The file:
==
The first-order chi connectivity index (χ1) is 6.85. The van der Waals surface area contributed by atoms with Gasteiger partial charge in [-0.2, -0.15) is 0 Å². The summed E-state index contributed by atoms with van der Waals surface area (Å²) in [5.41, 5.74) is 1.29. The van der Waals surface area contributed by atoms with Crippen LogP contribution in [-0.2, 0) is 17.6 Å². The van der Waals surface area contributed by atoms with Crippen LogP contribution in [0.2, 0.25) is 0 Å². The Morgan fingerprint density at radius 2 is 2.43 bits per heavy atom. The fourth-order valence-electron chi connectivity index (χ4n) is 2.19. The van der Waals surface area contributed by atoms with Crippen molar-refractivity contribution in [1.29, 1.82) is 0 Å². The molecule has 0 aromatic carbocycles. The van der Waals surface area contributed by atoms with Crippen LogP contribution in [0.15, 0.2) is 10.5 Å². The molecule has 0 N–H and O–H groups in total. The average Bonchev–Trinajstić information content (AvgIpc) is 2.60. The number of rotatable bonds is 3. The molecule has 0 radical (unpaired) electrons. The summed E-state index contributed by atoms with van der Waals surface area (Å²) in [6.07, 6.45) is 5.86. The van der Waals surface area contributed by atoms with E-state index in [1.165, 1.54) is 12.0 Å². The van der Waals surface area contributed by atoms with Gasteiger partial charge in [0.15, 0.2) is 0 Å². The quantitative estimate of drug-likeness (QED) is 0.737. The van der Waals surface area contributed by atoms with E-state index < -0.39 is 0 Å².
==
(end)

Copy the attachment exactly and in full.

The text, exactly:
The first-order chi connectivity index (χ1) is 6.85. The van der Waals surface area contributed by atoms with Gasteiger partial charge in [-0.2, -0.15) is 0 Å². The summed E-state index contributed by atoms with van der Waals surface area (Å²) in [5.41, 5.74) is 1.29. The van der Waals surface area contributed by atoms with Crippen LogP contribution in [-0.2, 0) is 17.6 Å². The van der Waals surface area contributed by atoms with Crippen LogP contribution in [0.2, 0.25) is 0 Å². The Morgan fingerprint density at radius 2 is 2.43 bits per heavy atom. The fourth-order valence-electron chi connectivity index (χ4n) is 2.19. The van der Waals surface area contributed by atoms with Crippen molar-refractivity contribution in [1.29, 1.82) is 0 Å². The molecule has 0 aromatic carbocycles. The van der Waals surface area contributed by atoms with Crippen LogP contribution in [0.15, 0.2) is 10.5 Å². The molecule has 0 N–H and O–H groups in total. The average Bonchev–Trinajstić information content (AvgIpc) is 2.60. The number of rotatable bonds is 3. The molecule has 0 radical (unpaired) electrons. The summed E-state index contributed by atoms with van der Waals surface area (Å²) in [6.07, 6.45) is 5.86. The van der Waals surface area contributed by atoms with E-state index in [1.165, 1.54) is 12.0 Å². The van der Waals surface area contributed by atoms with Gasteiger partial charge in [0.15, 0.2) is 0 Å². The quantitative estimate of drug-likeness (QED) is 0.737. The van der Waals surface area contributed by atoms with E-state index < -0.39 is 0 Å².